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Globalization, Work Hours, and the Care Deficit among Stockbrokers

Mary Blair-Loy and Jerry A. Jacobs
Gender and Society
Vol. 17, No. 2, Global Perspectives on Gender and Carework (Apr., 2003), pp. 230-249
Published by: Sage Publications, Inc.
Stable URL: http://www.jstor.org/stable/3594689
Page Count: 20
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Since scans are not currently available to screen readers, please contact JSTOR User Support for access. We'll provide a PDF copy for your screen reader.
Globalization, Work Hours, and the Care Deficit among Stockbrokers
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Abstract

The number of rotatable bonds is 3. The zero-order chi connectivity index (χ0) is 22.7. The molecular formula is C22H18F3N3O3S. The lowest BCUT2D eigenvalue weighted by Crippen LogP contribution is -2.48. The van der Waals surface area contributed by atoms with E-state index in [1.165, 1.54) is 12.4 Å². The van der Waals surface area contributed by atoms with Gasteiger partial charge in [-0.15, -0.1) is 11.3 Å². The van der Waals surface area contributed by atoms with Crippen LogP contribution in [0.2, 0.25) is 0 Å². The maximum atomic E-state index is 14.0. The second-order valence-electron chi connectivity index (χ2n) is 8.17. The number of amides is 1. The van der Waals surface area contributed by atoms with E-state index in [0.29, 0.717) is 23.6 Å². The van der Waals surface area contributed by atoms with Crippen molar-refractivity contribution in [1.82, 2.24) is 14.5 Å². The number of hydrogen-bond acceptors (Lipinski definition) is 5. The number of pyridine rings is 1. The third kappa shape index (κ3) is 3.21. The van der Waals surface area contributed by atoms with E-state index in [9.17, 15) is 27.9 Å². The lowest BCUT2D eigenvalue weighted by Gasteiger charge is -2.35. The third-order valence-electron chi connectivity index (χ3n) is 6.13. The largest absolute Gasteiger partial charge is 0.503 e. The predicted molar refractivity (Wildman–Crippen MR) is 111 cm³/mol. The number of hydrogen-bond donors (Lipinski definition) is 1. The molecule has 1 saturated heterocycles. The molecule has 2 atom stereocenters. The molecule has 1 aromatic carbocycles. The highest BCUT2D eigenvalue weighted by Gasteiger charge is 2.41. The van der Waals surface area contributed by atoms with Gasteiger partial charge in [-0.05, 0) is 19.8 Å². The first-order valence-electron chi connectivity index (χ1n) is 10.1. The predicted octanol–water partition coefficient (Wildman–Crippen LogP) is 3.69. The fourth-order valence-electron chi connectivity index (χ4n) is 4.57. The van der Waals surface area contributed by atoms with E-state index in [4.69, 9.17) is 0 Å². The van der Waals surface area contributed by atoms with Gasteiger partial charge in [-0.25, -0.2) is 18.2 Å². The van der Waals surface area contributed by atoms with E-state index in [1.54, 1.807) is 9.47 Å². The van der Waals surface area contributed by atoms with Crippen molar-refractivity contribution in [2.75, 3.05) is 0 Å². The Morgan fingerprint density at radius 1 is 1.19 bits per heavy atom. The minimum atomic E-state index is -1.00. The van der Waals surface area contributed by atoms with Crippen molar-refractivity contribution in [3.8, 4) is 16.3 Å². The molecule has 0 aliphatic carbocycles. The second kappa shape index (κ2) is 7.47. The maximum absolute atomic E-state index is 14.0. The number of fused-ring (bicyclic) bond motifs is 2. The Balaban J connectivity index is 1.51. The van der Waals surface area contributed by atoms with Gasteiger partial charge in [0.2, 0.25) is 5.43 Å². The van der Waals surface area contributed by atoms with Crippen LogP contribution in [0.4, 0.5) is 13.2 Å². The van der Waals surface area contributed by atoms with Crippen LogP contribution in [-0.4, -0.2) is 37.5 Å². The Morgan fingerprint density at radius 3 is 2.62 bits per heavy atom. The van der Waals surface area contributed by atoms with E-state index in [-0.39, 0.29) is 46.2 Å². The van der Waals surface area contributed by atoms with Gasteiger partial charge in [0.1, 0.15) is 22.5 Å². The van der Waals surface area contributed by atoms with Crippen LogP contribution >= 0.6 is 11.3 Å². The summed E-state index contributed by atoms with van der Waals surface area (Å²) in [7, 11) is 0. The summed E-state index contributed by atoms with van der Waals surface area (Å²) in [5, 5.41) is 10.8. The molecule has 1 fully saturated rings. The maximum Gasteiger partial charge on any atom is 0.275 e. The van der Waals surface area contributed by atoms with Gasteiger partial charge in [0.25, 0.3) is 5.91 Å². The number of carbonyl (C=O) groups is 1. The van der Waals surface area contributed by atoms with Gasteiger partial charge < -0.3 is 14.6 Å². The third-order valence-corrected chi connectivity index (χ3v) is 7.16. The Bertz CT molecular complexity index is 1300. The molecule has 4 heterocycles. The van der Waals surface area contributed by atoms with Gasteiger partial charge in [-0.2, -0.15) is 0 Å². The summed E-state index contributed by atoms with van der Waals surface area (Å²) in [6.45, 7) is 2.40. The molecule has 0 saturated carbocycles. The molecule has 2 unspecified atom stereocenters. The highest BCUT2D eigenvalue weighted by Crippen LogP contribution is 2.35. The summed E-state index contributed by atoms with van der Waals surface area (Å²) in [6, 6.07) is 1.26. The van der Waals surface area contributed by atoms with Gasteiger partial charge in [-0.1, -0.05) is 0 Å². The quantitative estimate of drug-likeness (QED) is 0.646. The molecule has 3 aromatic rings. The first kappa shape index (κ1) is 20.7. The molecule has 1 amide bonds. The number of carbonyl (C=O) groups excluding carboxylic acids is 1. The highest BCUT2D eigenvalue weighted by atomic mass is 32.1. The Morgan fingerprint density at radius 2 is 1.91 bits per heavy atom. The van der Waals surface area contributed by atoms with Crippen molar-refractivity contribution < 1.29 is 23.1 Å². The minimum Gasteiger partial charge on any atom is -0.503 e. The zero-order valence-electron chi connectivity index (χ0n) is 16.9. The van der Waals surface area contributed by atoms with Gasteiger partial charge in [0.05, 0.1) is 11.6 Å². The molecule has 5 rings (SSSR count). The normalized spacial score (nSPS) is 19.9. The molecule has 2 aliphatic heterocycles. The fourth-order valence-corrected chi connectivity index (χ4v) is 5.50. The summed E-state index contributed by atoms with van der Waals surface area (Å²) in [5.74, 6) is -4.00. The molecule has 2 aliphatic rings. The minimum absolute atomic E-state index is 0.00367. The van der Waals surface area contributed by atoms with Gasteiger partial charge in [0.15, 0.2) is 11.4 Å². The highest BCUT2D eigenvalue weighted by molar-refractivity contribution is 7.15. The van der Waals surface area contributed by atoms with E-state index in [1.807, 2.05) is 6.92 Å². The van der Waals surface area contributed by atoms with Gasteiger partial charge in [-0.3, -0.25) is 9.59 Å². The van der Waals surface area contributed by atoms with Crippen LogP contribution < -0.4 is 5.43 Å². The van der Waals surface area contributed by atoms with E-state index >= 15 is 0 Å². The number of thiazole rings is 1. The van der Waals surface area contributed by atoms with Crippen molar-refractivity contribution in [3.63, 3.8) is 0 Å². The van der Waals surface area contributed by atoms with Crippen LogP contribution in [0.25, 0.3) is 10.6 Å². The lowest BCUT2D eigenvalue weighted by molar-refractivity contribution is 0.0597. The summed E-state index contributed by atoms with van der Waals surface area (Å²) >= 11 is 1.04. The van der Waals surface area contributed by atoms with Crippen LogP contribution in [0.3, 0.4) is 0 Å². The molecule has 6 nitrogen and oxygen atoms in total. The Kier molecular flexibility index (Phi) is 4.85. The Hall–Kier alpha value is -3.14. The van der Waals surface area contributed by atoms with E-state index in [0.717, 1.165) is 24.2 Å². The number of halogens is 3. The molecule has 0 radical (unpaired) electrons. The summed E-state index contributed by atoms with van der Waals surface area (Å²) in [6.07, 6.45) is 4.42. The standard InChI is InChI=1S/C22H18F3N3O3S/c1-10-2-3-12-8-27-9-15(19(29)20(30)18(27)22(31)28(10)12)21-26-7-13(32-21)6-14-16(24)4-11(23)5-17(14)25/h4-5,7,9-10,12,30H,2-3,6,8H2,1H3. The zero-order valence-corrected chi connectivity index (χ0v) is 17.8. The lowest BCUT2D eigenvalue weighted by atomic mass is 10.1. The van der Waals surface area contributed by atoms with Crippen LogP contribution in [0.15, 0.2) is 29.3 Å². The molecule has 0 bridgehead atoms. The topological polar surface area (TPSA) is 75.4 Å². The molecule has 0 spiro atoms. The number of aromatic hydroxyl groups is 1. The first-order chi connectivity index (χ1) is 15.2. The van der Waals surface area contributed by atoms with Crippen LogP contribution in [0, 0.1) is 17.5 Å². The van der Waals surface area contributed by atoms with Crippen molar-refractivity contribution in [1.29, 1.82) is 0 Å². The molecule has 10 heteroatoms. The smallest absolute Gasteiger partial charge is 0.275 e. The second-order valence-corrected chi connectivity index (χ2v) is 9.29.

The authors study U.S. stockbrokers, workers directly affected by the technological and economic forces of globalization. Drawing on interviews with 61 brokers and managers in four firms, they find that competition from electronic communication networks and international markets has increased the pace of work for stockbrokers, spurred online and after-hours trading, and may prompt the major stock exchanges to establish later trading sessions known as extended-hours trading. These events are lengthening already long working days for brokers and contributing to a deficit of the time and energy they have to care for their families. These developments also reinforce gender inequality at home and in the workplace. The authors also find an alternative response to this globalization: The discount firm model, which creates the conditions for more gender balance in jobs and careers and thus the possibility for greater gender balance in the provision of care.

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